PLEASE NOTE – The location of this event has changed. It will now take place at:
Columbia Journalism School, 3rd Floor Lecture Room
2950 Broadway (at 116th Street)
Wounds of Waziristan highlights the stories of those directly affected by drone attacks in Pakistan – in their own words.
Since the drone attacks began in Pakistan in 2004, much of the focus has been on the technology. And, although the borderlands between Pakistan and Afghanistan are endlessly debated and declared upon by journalists and pundits, the ordinary people who actually live there are rarely heard from. Madiha Tahir’s documentary Wounds of Wazirstan records the voices of those who have been either labeled “militants,” or summarily dismissed as “collateral damage.”
On Wednesday, March 12th, see a free screening of the documentary Wounds of Waziristan, then stay for a panel discussion on the documentary, as well as the politics, technology, policy, and people behind it, with filmmaker Madiha Tahir, Professor Manan Ahmed Asif, and journalist Amy Goodman.
Reservations are not required, but are strongly encouraged, especially for those who do not have a Columbia University ID. Please reserve your tickets now by filling out the form at this link.
This event is sponsored by the Institute for Religion, Culture, and Public Life, and co-sponsored by the Institute for Research on Women, Gender, and Sexuality; the Dart Center for Journalism and Trauma; the Center for International History; the Institute for the Study of Human Rights; Middle Eastern, South Asian, and African Studies at Columbia University; and the Organization of Pakistani Students.
Manan Ahmed Asif is assistant professor of history at Columbia University. He is interested in the relationship between text, space and narrative. His areas of specialization include the political and cultural history of Islam in South and Southeast Asia, frontier-spaces and imperial and colonial historiography. He is involved in Digital Humanities projects that examine the relationship between space, location and text. Asif has also written extensively about the contemporary politics of Pakistan, collected in his book Where the Wild Frontiers Are.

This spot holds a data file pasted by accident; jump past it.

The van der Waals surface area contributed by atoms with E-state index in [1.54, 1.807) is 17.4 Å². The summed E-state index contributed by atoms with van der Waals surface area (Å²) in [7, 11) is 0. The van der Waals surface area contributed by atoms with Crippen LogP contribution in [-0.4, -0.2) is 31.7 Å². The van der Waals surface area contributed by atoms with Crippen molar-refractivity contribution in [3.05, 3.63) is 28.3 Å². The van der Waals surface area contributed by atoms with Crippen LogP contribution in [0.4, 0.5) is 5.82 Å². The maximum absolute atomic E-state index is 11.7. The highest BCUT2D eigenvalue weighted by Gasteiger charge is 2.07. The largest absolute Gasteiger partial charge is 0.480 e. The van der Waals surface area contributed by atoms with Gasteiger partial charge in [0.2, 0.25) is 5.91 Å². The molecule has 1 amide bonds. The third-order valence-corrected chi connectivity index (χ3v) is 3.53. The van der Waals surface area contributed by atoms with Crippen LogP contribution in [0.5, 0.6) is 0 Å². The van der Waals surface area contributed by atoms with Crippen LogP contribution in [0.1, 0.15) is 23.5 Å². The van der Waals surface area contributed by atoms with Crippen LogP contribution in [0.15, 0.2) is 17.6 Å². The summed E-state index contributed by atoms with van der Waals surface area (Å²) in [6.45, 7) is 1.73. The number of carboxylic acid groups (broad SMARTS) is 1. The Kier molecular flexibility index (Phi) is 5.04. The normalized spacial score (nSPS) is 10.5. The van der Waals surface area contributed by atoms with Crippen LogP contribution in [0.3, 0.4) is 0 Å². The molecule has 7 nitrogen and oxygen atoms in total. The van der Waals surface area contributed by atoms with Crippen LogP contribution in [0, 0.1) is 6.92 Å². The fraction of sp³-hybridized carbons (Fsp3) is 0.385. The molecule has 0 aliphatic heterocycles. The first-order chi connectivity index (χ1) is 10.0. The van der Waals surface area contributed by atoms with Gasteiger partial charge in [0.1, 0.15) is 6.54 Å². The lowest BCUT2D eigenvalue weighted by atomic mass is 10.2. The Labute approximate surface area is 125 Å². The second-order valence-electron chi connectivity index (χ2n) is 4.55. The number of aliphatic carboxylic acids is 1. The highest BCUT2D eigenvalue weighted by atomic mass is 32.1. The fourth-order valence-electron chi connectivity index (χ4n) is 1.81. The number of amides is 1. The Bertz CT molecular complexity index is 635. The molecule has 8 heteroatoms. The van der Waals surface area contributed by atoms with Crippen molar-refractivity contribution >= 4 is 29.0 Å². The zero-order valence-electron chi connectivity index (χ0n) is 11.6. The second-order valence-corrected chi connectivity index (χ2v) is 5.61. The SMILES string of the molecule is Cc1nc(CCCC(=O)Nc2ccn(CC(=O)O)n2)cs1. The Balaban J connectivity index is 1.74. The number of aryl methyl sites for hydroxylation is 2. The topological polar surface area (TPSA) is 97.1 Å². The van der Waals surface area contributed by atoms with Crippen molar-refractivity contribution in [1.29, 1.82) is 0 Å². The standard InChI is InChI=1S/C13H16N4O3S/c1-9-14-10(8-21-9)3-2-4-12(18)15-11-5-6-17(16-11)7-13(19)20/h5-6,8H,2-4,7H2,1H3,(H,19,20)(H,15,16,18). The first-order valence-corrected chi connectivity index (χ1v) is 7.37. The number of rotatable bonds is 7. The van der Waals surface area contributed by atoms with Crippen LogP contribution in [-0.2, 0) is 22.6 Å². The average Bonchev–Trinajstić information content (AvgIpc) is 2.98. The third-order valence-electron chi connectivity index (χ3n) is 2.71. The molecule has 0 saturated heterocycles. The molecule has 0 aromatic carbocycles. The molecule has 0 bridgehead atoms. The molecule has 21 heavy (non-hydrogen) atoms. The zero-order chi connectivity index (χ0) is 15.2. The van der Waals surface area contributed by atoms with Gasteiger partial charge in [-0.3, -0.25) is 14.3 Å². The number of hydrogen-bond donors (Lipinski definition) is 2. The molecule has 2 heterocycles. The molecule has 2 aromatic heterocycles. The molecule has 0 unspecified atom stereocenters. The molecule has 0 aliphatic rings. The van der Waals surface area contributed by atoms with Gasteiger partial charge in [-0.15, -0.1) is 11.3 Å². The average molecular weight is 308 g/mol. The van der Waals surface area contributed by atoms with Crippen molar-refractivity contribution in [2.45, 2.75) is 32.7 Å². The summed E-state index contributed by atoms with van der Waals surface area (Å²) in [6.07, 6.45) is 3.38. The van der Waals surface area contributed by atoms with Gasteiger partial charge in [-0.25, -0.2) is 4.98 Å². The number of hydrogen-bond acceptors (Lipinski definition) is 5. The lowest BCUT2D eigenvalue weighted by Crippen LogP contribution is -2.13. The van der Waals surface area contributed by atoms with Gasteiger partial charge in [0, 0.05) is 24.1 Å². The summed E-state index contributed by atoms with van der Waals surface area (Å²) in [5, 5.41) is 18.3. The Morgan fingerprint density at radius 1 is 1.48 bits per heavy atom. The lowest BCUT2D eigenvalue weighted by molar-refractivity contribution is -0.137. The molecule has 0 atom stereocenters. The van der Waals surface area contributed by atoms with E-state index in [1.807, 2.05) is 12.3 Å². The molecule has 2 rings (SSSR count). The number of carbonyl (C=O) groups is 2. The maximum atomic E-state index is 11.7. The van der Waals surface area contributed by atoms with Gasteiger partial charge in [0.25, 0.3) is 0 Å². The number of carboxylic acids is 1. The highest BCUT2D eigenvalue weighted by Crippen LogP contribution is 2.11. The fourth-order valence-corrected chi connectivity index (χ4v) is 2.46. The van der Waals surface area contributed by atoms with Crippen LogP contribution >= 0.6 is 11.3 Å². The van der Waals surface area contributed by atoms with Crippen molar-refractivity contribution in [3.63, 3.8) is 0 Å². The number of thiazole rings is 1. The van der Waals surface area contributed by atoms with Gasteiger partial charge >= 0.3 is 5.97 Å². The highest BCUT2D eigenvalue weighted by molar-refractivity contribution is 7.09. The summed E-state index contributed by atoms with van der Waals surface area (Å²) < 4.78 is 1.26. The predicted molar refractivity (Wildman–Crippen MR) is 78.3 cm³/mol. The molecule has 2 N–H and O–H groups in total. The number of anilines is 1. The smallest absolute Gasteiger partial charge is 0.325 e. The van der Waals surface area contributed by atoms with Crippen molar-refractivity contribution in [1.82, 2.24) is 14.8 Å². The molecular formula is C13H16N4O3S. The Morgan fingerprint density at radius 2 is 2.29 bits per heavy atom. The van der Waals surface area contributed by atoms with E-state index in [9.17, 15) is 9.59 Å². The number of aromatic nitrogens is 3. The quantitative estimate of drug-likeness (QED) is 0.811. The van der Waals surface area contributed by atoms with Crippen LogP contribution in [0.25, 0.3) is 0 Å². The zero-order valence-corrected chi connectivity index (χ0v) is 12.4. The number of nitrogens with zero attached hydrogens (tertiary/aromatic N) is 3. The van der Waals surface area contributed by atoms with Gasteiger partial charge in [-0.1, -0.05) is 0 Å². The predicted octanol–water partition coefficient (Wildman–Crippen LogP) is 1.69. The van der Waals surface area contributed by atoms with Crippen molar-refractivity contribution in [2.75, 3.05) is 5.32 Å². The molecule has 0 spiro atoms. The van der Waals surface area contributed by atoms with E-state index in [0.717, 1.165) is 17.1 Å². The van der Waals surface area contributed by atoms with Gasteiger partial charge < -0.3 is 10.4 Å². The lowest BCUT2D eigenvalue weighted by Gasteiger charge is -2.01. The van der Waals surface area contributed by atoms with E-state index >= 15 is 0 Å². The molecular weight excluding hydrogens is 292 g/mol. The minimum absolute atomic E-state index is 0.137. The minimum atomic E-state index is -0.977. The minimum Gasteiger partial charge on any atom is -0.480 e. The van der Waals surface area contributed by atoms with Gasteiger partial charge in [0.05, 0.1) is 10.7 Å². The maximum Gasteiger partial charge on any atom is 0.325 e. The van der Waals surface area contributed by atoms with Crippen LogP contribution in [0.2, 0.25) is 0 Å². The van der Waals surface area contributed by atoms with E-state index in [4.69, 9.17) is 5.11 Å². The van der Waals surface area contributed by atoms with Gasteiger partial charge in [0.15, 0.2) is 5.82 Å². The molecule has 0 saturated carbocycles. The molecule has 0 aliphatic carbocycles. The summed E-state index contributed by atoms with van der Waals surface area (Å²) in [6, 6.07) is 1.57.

Amy Goodman is the host and executive producer of Democracy Now!, a national, daily, independent, award-winning news program airing on over 1,100 public television and radio stations worldwide. Time Magazine named Democracy Now! its “Pick of the Podcasts,” along with NBC’s Meet the Press. Goodman is the first journalist to receive the Right Livelihood Award, widely known as the ‘Alternative Nobel Prize’ for “developing an innovative model of truly independent grassroots political journalism that brings to millions of people the alternative voices that are often excluded by the mainstream media.” She is the first co-recipient of the Park Center for Independent Media’s Izzy Award, named for the great muckraking journalist I.F. Stone. The Independent of London called Amy Goodman and Democracy Now! “an inspiration.” PULSE named her one of the 20 Top Global Media Figures of 2009. She is the author of The Silenced Majority: Stories of Uprisings; Occupations, Resistance, and Hope, written with Denis Moynihan; Breaking the Sound Barrier; and, co-authored with her brother, journalist David Goodman, Standing Up to the Madness: Ordinary Heroes in Extraordinary Times (2008), Static: Government Liars, Media Cheerleaders, and the People Who Fight Back (2006), and The Exception to the Rulers: Exposing Oily Politicians, War Profiteers, and the Media That Love Them (2004).
Madiha R. Tahir is an independent journalist and director of the short documentary Wounds of Waziristan about the survivors of drone attacks on Pakistan. Her work has appeared in Foreign Affairs, Vice, The National, Guernica, The New Inquiry, PRI and BBC’s “The World”, The Columbia Journalism Review, The Wall Street Journal, Democracy Now! Caravan, Global Post and other outlets. She is co-editor of a volume of essays Dispatches from Pakistan and is currently a doctoral candidate at Columbia University.